This pinterest board includes a round up of news placement such as:
- audio from Moral Courage director Irshad Manji on her book Allah Liberty & Love.
- news clip about NYU Rudin Center for Transportation Policy and Management graduate research assistant Chris Whong’s “Seetra.in App Tracks NYC Subways In Real Time.”
- a new monthly column about our new NYU Wagner Innovations Lab, the first being “Incorporating Innovation into Local Government” by Neil Kleiman, NYU Wagner special advisor to the dean, via Governing.com
FRIDAY APRIL 13: IPSA’s 2012 conference will explore the recent events in the Middle East and North Africa (MENA) region, as well as other citizen-led political movements past and present, to better understand the commonalities and differences in successful and attempted large-scale change. Through conversations led by various experts, academics and practitioners, we will examine the players, politics and contexts that have been at the center of recent movements and revolutions and their implications for creating long-term and meaningful change in societies. Varying perspectives and topics, such as women and the MENA movements, the role of social media in change, and developing movements in Latin America and Asia will be presented in the day’s events.
The conference will also feature an original photography exhibit, “A Place Called Tahrir,” by Sabelo Narasimhan, MPA Candidate 2012 at NYU Wagner.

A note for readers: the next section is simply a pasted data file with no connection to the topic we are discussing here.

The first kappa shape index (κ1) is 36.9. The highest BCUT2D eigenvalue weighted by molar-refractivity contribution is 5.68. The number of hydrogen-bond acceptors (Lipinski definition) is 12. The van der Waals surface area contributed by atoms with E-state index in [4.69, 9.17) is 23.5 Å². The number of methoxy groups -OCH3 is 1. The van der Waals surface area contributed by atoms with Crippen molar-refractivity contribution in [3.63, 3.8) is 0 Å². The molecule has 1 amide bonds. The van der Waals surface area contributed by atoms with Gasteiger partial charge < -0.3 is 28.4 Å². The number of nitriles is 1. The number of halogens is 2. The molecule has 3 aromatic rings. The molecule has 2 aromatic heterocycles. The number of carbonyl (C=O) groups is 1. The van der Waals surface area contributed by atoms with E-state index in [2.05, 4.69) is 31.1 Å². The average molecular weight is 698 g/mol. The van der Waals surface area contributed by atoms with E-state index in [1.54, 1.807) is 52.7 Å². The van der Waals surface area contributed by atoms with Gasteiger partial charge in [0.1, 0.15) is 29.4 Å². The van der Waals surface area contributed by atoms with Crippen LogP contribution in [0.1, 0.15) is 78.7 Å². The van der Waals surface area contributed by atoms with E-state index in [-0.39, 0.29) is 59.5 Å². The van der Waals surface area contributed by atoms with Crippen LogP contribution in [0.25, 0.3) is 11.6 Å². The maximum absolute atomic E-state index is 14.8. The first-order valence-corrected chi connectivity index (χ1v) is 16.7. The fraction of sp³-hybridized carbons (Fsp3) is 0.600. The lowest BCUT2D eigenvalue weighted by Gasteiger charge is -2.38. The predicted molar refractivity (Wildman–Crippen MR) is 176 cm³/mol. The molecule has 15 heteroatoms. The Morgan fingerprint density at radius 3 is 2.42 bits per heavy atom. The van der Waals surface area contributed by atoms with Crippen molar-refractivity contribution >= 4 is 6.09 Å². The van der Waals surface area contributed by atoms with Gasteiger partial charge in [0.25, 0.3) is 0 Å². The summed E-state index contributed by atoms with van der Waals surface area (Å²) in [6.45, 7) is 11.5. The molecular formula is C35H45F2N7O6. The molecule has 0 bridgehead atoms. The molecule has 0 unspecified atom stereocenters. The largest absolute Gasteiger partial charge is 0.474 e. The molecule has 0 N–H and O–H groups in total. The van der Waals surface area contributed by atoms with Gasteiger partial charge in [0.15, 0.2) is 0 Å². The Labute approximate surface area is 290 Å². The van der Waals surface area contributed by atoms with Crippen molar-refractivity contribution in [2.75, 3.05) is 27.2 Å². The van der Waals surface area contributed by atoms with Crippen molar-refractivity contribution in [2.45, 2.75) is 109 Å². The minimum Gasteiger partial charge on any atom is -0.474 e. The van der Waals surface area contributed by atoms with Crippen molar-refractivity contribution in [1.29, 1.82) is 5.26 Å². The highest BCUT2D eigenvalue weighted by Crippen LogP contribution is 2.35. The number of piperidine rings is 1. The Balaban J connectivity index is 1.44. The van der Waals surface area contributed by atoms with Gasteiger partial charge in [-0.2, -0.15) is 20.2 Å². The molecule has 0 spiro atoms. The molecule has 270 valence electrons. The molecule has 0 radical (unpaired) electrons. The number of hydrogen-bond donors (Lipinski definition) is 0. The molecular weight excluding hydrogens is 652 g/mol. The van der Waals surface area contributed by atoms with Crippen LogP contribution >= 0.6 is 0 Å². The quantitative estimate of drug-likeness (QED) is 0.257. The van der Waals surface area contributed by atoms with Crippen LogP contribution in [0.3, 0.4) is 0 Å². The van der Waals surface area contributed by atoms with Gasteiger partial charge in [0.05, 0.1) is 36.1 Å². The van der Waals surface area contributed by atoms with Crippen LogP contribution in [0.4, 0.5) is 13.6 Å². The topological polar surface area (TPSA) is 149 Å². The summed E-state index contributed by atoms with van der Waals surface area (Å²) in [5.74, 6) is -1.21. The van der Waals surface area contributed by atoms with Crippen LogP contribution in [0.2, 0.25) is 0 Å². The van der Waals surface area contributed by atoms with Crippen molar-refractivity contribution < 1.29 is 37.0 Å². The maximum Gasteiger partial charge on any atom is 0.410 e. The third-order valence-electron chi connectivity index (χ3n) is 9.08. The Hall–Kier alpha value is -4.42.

For more information on the conference and a list of confirmed speakers please look here.
RSVP here. #IPSA2012
NYU Civic Team’s upcoming Civic Camp: Act Local, Think Global March 23rd at the NYU Kimmel Center. via @nyucivicteam. one of NYU Wagner’s masters candidates, Amanda Alampi, will be on a panel at this day long intensive workshop.
This post is part of the NYU Wagner IPSA (International Public Service Association) pre-conference blog series. The 9th Annual IPSA Conference, Revolut!on: People, Politics & Change, is coming up on April 13, 2012! #NYUWevents
The students, she said, want to be seen as partners of the institution, not consumers. They would like to see their professors, not just graduate students, and they want to make sure exams are in line with material they have been told to master.
The United Nations says today symbolically marks the moment when the world’s population reaches 7 billion. A little more than two centuries ago, the global population was 1 billion. How did it grow so big so fast? With the help of a sound montage and video, it gets a little easier to see how the Earth can produce that kind of a crowd.
Watch our video: 7 Billion: How Did We Get So Big So Fast
Photo: Adam Cole, Maggie Starbard / NPR
Brent Stirton—Reportage by Getty Images for TIME
Nathan Wolfe runs Global Viral Forecasting, a group that monitors the porous microbiological boundaries between animals and humans, with the aim of identifying emerging viruses before they start causing problems. See more here.